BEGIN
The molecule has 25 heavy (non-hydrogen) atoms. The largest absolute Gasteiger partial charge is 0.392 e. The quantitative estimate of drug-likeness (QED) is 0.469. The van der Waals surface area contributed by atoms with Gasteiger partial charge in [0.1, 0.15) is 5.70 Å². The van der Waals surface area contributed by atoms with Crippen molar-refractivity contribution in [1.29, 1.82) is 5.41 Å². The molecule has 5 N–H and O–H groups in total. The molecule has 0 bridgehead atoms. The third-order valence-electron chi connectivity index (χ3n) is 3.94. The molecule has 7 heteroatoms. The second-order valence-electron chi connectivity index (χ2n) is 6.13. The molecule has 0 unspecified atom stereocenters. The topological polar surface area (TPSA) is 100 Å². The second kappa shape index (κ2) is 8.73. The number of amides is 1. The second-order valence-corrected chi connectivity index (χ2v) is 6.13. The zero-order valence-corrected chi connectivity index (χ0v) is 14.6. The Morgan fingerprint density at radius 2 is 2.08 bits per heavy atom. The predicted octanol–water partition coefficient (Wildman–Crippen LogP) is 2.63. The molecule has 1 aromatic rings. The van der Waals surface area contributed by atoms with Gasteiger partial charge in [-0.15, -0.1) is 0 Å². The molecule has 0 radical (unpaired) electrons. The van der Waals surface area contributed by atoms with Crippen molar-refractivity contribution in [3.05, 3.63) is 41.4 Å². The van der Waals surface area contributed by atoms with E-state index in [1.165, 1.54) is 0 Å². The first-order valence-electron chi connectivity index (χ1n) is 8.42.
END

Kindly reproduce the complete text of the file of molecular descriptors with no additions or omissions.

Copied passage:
The molecule has 25 heavy (non-hydrogen) atoms. The largest absolute Gasteiger partial charge is 0.392 e. The quantitative estimate of drug-likeness (QED) is 0.469. The van der Waals surface area contributed by atoms with Gasteiger partial charge in [0.1, 0.15) is 5.70 Å². The van der Waals surface area contributed by atoms with Crippen molar-refractivity contribution in [1.29, 1.82) is 5.41 Å². The molecule has 5 N–H and O–H groups in total. The molecule has 0 bridgehead atoms. The third-order valence-electron chi connectivity index (χ3n) is 3.94. The molecule has 7 heteroatoms. The second-order valence-electron chi connectivity index (χ2n) is 6.13. The molecule has 0 unspecified atom stereocenters. The topological polar surface area (TPSA) is 100 Å². The second kappa shape index (κ2) is 8.73. The number of amides is 1. The second-order valence-corrected chi connectivity index (χ2v) is 6.13. The zero-order valence-corrected chi connectivity index (χ0v) is 14.6. The Morgan fingerprint density at radius 2 is 2.08 bits per heavy atom. The predicted octanol–water partition coefficient (Wildman–Crippen LogP) is 2.63. The molecule has 1 aromatic rings. The van der Waals surface area contributed by atoms with Gasteiger partial charge in [-0.15, -0.1) is 0 Å². The molecule has 0 radical (unpaired) electrons. The van der Waals surface area contributed by atoms with Crippen molar-refractivity contribution in [3.05, 3.63) is 41.4 Å². The van der Waals surface area contributed by atoms with E-state index in [1.165, 1.54) is 0 Å². The first-order valence-electron chi connectivity index (χ1n) is 8.42.